The group made it another hour before turning around, 1,000 feet short of the peak.

Just an hour later, the group would be back at Disappointment Cleaver.

The Sappingtons led the pack up the mountain, so they were last to arrive at the resting point. The couple swung their packs around to use them as chairs.

As soon as his wife sat down, Daryl noticed she was gasping for air and making a strange, almost groaning noise.

“I couldn’t really tell what she was doing,” he said. “I almost thought she was goofing around, it was such a weird sound.”

Then her left arm twisted awkwardly above her head, and she fell to the ground, convulsing.

Courtney remembers nothing of those two minutes in the seizure, and, honestly, Daryl’s memory is spotty, too.

“It was terrifying but surreal at the same time,” he said, “almost like I couldn’t even believe it was happening.”

The guides and a German doctor who happened to be climbing with them went to work, turning his wife on her side so she could ride out the seizure. He saw her eyes roll back into her head and watched, helpless, as his wife of nearly five years shook uncontrollably on the side of a mountain. Daryl did the only thing he could think of: He stroked her hair and whispered in her ear, “you’ll be OK.”

Sappington remembers waking up to a circle of concerned faces and an oxygen tube running from her nose. Oxygen and other emergency supplies were stored at the resting point.

The German doctor popped her arm back in its socket, but she couldn’t use it, and no one knew whether she would seize again. Short-roping her into her husband and guide was out, particularly considering the steep decline they had to traverse.

“The idea of hiking another seven hours down the mountain, I didn’t think I could do it,” she said.

The next best option: Call in a helicopter. But not just any helicopter would do - it had to be an Army twin-blade to reach that altitude. She wondered just how much that would cost, but it wasn’t her call, and there were other safety issues to consider.

The wind generated by the helicopter would be so forceful, the rest of the group, including her husband, would have to leave her behind with one guide. And she and the guide would have to be staked into the side of a mountain.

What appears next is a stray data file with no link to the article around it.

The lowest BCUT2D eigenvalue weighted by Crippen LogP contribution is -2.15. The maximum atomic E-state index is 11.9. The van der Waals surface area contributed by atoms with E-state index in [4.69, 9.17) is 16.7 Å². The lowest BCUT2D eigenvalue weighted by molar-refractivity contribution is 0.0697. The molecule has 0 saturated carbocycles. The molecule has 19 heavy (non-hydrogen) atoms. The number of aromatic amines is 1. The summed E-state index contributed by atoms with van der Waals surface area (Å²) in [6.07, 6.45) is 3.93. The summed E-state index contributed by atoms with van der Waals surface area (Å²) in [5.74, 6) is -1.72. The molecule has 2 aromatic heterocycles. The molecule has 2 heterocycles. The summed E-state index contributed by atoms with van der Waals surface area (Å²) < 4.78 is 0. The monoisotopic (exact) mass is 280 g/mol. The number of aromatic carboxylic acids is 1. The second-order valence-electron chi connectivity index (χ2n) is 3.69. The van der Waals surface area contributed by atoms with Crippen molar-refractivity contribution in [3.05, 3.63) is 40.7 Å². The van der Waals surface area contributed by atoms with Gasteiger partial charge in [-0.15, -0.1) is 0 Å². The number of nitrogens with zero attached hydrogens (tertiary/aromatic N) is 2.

So Sappington watched Daryl’s back as he and the others headed down the mountain.

The guides were great about radioing in updates. He knew when she was safely aboard the helicopter, when she had landed and when she arrived at the military base in Tacoma. The descent took Daryl about five hours - the group moved at a faster clip, he said, because of incoming weather. It had been 55 hours since they left.

Sappington was in the hospital for about eight hours. The couple flew home to Kansas the next day. It wasn’t until the following day that they started getting the frantic texts from friends and family, hoping they weren’t among the six climbers who were reported missing.

“It’s sobering,” Sappington said of considering how close they were to danger. “Everything we did was relatively safe, but there’s always that risk.”

All of her tests came back normal, she said, but her arm had to be in a sling for about a week. A month later, it still is on the mend.

Sappington’s doctors haven’t been able to tell her much about her seizure up on the mountain. Some have attributed it to the high altitude, lack of sleep and low electrolytes. At least 10,000 people climb Mount Rainier each year, and seizures happen so rarely, it is barely given a second thought. High-altitude seizures have shown up in a few medical journals in the past decade, but they aren’t well documented.

Even with the limited information, experts have told her she will be OK to climb again - something the Sappingtons agree they want to do again.

“It’s fun to work toward a goal, and it’s something we can do together,” Courtney said.


Information from: The Topeka (Kan.) Capital-Journal, https://www.cjonline.com